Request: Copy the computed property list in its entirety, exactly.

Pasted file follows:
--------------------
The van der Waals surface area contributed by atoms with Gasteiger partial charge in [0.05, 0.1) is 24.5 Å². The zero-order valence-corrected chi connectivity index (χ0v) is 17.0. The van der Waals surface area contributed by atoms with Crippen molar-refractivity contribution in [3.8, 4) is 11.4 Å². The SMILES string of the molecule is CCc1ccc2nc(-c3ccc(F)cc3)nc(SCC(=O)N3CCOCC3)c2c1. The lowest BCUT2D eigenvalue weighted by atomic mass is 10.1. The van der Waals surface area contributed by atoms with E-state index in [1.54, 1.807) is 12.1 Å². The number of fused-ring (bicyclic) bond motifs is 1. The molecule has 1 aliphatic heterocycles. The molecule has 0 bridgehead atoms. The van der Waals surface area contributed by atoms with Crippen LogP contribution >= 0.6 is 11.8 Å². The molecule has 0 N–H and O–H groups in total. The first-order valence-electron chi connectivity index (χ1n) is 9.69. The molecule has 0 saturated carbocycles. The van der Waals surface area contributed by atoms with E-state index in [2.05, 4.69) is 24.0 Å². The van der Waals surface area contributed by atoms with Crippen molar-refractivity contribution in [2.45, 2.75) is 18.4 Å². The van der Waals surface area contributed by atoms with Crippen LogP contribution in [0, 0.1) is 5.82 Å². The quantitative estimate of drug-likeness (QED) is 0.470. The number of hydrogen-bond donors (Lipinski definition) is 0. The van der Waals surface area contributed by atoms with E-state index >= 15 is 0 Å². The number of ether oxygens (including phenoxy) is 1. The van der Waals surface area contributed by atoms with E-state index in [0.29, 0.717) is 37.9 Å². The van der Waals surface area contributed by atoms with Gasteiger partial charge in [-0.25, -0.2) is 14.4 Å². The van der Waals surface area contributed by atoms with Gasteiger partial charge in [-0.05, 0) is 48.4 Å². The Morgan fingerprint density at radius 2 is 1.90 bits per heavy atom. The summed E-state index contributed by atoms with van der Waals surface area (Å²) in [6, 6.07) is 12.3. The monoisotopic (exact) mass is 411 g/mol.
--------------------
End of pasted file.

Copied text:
The van der Waals surface area contributed by atoms with Gasteiger partial charge in [0.05, 0.1) is 24.5 Å². The zero-order valence-corrected chi connectivity index (χ0v) is 17.0. The van der Waals surface area contributed by atoms with Crippen molar-refractivity contribution in [3.8, 4) is 11.4 Å². The SMILES string of the molecule is CCc1ccc2nc(-c3ccc(F)cc3)nc(SCC(=O)N3CCOCC3)c2c1. The lowest BCUT2D eigenvalue weighted by atomic mass is 10.1. The van der Waals surface area contributed by atoms with E-state index in [1.54, 1.807) is 12.1 Å². The number of fused-ring (bicyclic) bond motifs is 1. The molecule has 1 aliphatic heterocycles. The molecule has 0 bridgehead atoms. The van der Waals surface area contributed by atoms with Crippen LogP contribution >= 0.6 is 11.8 Å². The molecule has 0 N–H and O–H groups in total. The first-order valence-electron chi connectivity index (χ1n) is 9.69. The molecule has 0 saturated carbocycles. The van der Waals surface area contributed by atoms with E-state index in [2.05, 4.69) is 24.0 Å². The van der Waals surface area contributed by atoms with Crippen molar-refractivity contribution in [2.45, 2.75) is 18.4 Å². The van der Waals surface area contributed by atoms with Crippen LogP contribution in [0, 0.1) is 5.82 Å². The quantitative estimate of drug-likeness (QED) is 0.470. The number of hydrogen-bond donors (Lipinski definition) is 0. The van der Waals surface area contributed by atoms with E-state index >= 15 is 0 Å². The number of ether oxygens (including phenoxy) is 1. The van der Waals surface area contributed by atoms with E-state index in [0.29, 0.717) is 37.9 Å². The van der Waals surface area contributed by atoms with Gasteiger partial charge in [-0.25, -0.2) is 14.4 Å². The van der Waals surface area contributed by atoms with Gasteiger partial charge in [-0.05, 0) is 48.4 Å². The Morgan fingerprint density at radius 2 is 1.90 bits per heavy atom. The summed E-state index contributed by atoms with van der Waals surface area (Å²) in [6, 6.07) is 12.3. The monoisotopic (exact) mass is 411 g/mol.